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The Daily Wildcat

The Daily Wildcat

 

    Supporting local farmers benefits economy, environment

    Shopping at Walmart might save money, but there’s a price to pay.

    In this sluggish economic recovery, Walmart and other major supermarkets are certainly more appealing to American consumers than local retail stores. There’s one on nearly every corner and most of the time you won’t find a store with cheaper prices. Convenience is everything and Walmart has it.

    While Walmart’s quest to make low prices presses on, many local farmers who once thrived are suffering the consequences.

    Walmart stocks its shelves using a method called conventional farming. This method uses synthetic chemicals to increase plant growth, making it difficult for organic farms to keep up. According to Aaron Cameron, a Tucson farmer who owns Elderberry Edibles with his wife Jenna Vallier, conventional farming “has stripped America of most of its farmers except factory farmers.” Vallier added that big box stores take away the chance that small organic farms can operate or exist.

    Local farmers aren’t the only ones who face negative repercussions. Small businesses take a hit as well. According to a 2009 study by Loyola University Chicago’s Urban Research and Learning Center, the opening of a single Chicago Walmart in 2006 forced 82 businesses in the adjacent area to shut down in just two years.

    By choosing to shop at massive stores instead of local businesses, we have granted these national chains free reign to tank local economies, kill jobs and leave the surviving stores struggling.

    According to research by the Institute for the Study of Labor, Walmart store openings cause three people to lose their jobs for every two people they hire. Another study by the Mississippi University Extension Service found that small supermarkets and discount variety stores who didn’t go out of business suffered sales declines of 10 to 40 percent where new Walmarts opened.

    On top of it all, most of the money that Walmart and other chain stores produce isn’t kept in the local economy — it’s shipped away. According to a 2004 study by Civic Economics, an economic analysis consultancy, only $43 for every $100 of consumer spending at chain stores remains in the same city. Local businesses, on the other hand, retain $68 in the local economy.

    “Keeping our resources local is really important because it recycles instead of mines,” Vallier said. “It builds community.”

    Some communities have taken note of Walmart’s black hole effect on their economies and protested new store openings. In June, for example, thousands of citizens in Los Angeles, Calif. marched against the opening of a Walmart in a downtown neighborhood.
    Similar protests have surfaced in other cities.

    Instead of buying our food at massive retail stores like Walmart, we should bring our money to local retail stores and farmers markets to help boost the economy and support small organic farms.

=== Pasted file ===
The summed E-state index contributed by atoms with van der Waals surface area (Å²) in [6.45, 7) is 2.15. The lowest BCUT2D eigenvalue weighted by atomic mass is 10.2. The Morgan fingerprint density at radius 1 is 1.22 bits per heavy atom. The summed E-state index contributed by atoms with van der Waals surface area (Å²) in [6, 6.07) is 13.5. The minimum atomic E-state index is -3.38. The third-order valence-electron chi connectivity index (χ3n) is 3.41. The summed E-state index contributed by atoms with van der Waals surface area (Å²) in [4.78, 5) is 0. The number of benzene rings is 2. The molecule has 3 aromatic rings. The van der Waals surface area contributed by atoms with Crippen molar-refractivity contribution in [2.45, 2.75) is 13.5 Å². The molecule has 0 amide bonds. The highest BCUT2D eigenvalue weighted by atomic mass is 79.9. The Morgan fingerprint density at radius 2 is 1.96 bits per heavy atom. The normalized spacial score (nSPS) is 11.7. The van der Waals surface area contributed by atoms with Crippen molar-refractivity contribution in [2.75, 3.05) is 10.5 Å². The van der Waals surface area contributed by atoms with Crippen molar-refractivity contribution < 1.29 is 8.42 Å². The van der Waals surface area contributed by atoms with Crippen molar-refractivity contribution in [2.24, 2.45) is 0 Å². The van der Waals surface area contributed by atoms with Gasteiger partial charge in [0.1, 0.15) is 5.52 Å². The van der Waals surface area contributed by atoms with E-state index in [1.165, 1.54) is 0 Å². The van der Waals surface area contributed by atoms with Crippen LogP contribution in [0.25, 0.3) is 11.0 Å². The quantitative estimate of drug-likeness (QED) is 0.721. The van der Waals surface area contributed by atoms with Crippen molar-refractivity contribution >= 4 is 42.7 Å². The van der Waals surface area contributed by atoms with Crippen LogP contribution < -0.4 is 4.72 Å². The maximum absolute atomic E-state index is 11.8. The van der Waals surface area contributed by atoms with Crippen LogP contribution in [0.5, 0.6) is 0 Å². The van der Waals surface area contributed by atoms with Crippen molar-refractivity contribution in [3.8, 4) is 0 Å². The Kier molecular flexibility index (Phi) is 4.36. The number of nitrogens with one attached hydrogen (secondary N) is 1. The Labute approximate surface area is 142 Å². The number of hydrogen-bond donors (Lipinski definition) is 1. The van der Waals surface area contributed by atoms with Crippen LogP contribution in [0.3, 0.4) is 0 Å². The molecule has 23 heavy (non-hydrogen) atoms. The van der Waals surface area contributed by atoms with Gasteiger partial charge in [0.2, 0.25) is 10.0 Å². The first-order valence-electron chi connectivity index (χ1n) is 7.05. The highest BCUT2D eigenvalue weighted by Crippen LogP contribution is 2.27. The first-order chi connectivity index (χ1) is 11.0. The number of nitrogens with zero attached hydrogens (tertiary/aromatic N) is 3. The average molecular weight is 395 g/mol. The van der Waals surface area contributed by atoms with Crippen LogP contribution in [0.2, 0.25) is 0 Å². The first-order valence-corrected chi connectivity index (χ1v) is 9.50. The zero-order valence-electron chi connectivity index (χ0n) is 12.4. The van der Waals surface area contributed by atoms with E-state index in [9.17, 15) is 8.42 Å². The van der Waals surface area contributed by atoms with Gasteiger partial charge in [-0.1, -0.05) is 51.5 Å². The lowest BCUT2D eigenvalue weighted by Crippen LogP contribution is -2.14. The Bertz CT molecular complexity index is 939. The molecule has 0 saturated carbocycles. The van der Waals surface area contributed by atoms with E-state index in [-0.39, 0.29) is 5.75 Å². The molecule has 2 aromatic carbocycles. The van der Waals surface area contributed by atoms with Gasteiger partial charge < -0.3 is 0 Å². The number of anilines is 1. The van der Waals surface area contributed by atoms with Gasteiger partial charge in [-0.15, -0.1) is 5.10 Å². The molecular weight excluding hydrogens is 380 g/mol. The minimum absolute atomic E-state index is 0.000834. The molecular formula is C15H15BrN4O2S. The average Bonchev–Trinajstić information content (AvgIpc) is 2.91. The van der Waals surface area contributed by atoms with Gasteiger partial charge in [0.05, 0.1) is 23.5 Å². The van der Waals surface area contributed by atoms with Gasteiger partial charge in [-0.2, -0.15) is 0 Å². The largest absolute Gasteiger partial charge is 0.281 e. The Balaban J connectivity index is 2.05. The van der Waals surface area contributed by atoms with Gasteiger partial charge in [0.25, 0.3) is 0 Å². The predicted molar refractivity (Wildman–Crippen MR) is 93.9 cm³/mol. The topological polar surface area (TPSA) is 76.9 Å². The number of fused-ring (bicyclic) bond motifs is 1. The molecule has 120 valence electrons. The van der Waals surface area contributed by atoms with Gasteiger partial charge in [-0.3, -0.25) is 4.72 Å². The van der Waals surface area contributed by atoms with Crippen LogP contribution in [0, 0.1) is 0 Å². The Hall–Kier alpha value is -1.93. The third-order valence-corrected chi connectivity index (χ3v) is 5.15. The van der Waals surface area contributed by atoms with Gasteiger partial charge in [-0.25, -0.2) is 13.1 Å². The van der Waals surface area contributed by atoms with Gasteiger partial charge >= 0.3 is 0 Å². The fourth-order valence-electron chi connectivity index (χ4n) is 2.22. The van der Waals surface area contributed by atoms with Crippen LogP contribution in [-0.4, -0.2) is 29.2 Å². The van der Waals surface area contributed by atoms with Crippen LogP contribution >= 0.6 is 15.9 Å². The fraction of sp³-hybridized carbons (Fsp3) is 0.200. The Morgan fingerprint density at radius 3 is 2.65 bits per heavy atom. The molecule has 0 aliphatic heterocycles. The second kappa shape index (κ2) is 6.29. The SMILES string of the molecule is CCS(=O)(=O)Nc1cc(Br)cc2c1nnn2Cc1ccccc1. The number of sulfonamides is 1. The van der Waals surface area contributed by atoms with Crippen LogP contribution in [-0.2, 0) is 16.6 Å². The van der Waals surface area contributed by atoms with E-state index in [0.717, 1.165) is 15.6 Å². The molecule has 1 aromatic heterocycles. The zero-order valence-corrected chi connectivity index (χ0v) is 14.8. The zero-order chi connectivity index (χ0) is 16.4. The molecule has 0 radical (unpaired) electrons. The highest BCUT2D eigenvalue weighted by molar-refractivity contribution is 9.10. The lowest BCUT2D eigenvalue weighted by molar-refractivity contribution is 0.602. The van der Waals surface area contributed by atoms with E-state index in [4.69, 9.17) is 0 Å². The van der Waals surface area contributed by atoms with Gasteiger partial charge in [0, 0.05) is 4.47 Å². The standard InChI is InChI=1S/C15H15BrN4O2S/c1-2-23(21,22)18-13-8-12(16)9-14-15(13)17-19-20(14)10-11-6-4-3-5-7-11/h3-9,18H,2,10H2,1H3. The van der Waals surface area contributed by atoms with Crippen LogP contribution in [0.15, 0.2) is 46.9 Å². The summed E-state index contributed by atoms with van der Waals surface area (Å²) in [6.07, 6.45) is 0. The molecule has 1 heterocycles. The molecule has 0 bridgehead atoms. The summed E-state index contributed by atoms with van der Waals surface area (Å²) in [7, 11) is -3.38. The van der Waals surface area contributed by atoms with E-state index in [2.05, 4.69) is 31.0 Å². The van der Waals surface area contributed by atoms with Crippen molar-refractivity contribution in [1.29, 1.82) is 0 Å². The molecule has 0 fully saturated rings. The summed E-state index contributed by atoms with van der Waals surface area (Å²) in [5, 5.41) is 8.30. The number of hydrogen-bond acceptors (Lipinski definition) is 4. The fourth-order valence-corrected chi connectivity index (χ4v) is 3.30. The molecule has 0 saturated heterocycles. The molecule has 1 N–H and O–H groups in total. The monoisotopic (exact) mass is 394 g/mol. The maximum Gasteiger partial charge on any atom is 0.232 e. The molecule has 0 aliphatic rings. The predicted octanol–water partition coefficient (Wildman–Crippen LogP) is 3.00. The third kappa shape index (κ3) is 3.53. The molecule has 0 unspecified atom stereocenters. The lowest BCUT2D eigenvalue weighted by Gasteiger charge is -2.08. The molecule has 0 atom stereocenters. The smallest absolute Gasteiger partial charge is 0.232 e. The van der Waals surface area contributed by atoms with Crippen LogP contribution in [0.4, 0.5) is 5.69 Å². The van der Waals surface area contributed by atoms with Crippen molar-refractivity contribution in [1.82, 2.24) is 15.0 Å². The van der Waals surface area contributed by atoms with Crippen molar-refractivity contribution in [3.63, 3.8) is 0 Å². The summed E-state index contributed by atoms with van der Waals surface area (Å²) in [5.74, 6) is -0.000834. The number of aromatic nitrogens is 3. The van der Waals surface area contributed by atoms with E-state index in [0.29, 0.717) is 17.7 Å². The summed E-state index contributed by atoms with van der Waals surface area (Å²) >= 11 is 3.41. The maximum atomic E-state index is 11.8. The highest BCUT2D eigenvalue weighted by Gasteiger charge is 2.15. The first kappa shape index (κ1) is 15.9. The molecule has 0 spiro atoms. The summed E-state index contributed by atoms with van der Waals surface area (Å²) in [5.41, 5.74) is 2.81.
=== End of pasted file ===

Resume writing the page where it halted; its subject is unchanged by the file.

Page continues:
Economic perks aren’t the only advantage, as both our soil and health benefit when we choose to avoid big box stores and their conventional farming methods.

    “If crops are made available in huge quantities at once,” Vallier said, then “they’re not grown in a natural or sustainable way.” Conventional farms are designed to quickly to produce enormous quantities of a narrow range of crops, but in the process, rip nutrients out of the soil. “To them (conventional farmers), soil means nothing. It’s just a medium to inject fertilizers and pesticides.” Conventional farms erode the once nutrient rich soil faster than the soil can be replenished. Then, when the ground is no longer fertile, factory farmers just move on to another plot.

    But conscientious local farming, like what Cameron and Vallier practice, respects the environment by using sustainable and natural methods to grow food. “We are shooting for a farm that gives back to the soil,” Vallier said. “We’re not using more resources than our fair share.”

    Conventionally farmed food is just as nutrient-starved and chemically saturated as the soil that cultivates it. In addition, this food sometimes travels hundreds of miles before reaching store shelves. The food you buy at Walmart might be weeks or months old, Cameron said. Consequently, the food we eat from Walmart is not nearly as healthy as it should be.

    The nutrient levels in locally grown food are off the chart compared to what you get from big box stores, Cameron said.

    There are four farmers markets now open across town. So instead of picking up your next batch of groceries at your usual big box store, try out one of the local options.

    “We’re not doing anything new,” Vallier said. “We are only doing what was once done. We’ve all just forgot what that was.”

    —Michael Carolin is a journalism and creative writing junior. He can be reached at letters@wildcat.arizona.edu or on Twitter via @WildcatOpinions .

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